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Suppose one wants to invest in company X, whose stock is selling for, say, $100/share. What are the differences in profit potential between buying 100 shares and repeatedly selling a naked put at whatever the current price is?

In more detail:

Suppose the stock goes up. Then one lets the put expire (or buys it back) and sells another one. If the stock has weekly options it seems likely that selling puts will make far more money than holding the stock. The repeated put premium will almost always outpace the rate at which the stock rises. You might miss big jumps, but I suspect you will make up for it by the week-by-week profit.

Suppose the stock goes down. One should then buy the put back and sell another one at a lower price for a longer price period. For example, suppose the stock declines by to $95. One could very likely sell a put at, say $97 for a somewhat longer period that would cover the cost of buying back the original put. If the stock continues to go down, one would do it again, ... and again. Eventually one might find oneself short a rather long term put. (Of course if one just owed the stock one would be stuck with the loss.)

I suspect that there will be enough variation in the stock price that one can remain fairly even and not committed to too long a period. Eventually the stock will go up. One can then reverse course, buy back the longer term put and sell a shorter term one, perhaps at a higher price.

My question is whether anyone knows of any studies that have been done of this sort of strategy.

I would think that one would want to try this strategy primarily on stocks that one would otherwise want to hold as a long term investment.

Thanks.

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Yes, of course there have been studies on this. This is no more than a question about whether the options are properly priced. (If properly priced, then your strategy will not make money on average before transaction costs and will lose once transaction costs are included. If you could make money using your strategy, on average, then the market should - and generally will - make an adjustment in the option price to compensate.)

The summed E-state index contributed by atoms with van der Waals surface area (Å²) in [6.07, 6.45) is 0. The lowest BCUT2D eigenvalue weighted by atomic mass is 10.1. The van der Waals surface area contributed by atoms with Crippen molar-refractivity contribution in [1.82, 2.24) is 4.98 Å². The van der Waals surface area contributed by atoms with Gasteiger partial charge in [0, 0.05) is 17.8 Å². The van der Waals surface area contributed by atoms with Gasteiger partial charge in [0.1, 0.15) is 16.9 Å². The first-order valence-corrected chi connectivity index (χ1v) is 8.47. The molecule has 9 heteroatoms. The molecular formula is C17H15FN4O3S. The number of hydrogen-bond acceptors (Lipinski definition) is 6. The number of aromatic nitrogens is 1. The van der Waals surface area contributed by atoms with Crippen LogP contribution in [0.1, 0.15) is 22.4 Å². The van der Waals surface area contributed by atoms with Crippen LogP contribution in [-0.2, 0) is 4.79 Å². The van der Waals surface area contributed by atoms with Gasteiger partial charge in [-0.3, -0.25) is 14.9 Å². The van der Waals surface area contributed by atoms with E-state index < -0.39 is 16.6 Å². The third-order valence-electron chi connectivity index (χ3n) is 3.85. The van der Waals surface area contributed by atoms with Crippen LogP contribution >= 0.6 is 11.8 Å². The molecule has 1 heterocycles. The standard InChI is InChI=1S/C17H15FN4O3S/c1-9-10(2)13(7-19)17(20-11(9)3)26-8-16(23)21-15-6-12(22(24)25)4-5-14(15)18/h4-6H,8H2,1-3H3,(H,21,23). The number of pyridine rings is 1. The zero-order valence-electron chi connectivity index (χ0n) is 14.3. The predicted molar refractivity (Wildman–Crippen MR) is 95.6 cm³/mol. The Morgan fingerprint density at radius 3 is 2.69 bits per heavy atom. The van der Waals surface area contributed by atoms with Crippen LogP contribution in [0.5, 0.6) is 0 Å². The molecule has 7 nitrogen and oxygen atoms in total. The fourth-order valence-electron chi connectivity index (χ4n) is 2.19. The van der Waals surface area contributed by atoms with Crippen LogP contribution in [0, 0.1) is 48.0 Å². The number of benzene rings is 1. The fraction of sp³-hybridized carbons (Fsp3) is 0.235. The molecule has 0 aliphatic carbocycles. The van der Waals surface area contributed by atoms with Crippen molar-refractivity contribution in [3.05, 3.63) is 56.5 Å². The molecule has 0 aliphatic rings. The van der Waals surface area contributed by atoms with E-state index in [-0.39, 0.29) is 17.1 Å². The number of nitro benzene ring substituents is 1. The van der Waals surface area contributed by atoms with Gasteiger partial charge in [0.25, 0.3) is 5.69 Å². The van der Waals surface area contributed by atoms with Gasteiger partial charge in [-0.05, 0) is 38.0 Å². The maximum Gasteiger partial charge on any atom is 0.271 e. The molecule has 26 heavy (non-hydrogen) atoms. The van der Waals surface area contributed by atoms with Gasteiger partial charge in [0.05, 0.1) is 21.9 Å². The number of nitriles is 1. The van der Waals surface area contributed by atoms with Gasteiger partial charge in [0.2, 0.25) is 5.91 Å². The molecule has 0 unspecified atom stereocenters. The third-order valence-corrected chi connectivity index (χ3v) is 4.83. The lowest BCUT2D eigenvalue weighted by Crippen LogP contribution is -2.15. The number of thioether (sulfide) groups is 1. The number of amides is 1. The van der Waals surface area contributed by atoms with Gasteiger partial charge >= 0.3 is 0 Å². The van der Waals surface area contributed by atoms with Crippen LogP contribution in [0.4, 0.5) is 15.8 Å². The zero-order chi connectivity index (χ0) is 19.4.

The most famous studies on this were conducted by Black and Scholes and then by Merton. This work won the Nobel Prize in 1995. Although the Black-Scholes (or Black-Scholes-Merton) equation is so well known now that people may forget it, they didn't just sit down one day and write and equation that they thought was cool. They actually derived the equation based on market factors.

Beyond this "pioneering" work, you've got at least two branches of study. Academics have continued to study option pricing, including but not limited to revisions to the original Black-Scholes model, and hedge funds / large trading house have "quants" looking at this stuff all of the time. The former, you could look up if you want. The latter will never see the light of day because it's proprietary.

If you want specific references, I think that any textbook for a quantitative finance class would be a fine place to start. I wouldn't be surprised if you actually find your strategy as part of a homework problem.

This is not to say, by the way, that I don't think you can make money with this type of trade, but your strategy will need to include more information than you've outlined here. Choosing which information and getting your hands on it in a timely manner will be the key.

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I sell a put for a strike price at the market. The stock rises $50 over the next couple months. I've gotten the premium, but lost the rest of the potential gain, yet had the downside risk the whole time.

There's no free lunch.

Edit - you can use a BS (Black-Scholes) calculator to create your own back testing. The calculator shows a 1% interest rate, 2% yield, and 15% volatility produce a put price almost identical to the pricing I see for S&P (the SPY ETF, specifically) $205 put. No answer here, including mine, gave any reference to a study. If one exists, it will almost certainly be on an index, not individual stocks. Note that Jack's answer referencing PUTX does exactly that. The SPY ETF and it put options. My suggestion here would, in theory, let you analyze this strategy for individual stock options as well.

For SPY - With SPY at 204.40, this is the Put you'd look at -

enter image description here

12 times the premium is $33.36 or 16% the current price. The next part of the exercise is to see how the monthly ups and downs impact this return. A drop to $201 wipes out that month's premium.

It happens that it now March 18th, and despite a bad start to the year, we are at break-even YTD. A peek back shows

  • Dec 15 - $205.03
  • Jan 15 - $187.81
  • Feb 12 - $186.63
  • Mar 18 - $204 - current price

In Dec you picked up $2.87 premium, (1.4% the current price then) but in Jan, it closed for a loss of $12. Ouch. Now, if you started in January, you'd have picked up 2 month's premiums and today or Monday sell the 3rd. You'd have 2.8% profit so far, vs the S&P break even.

Last, for now, when selling a naked put, you have to put up margin money. Not sure how much, but I use percent of the value of underlying stock to calculate returns. That choice is debatable, it just keeps percents clean. Else you put up no money and have infinite return.

  • That's why I asked if there were any studies. – RussAbbott Mar 17 '16 at 17:07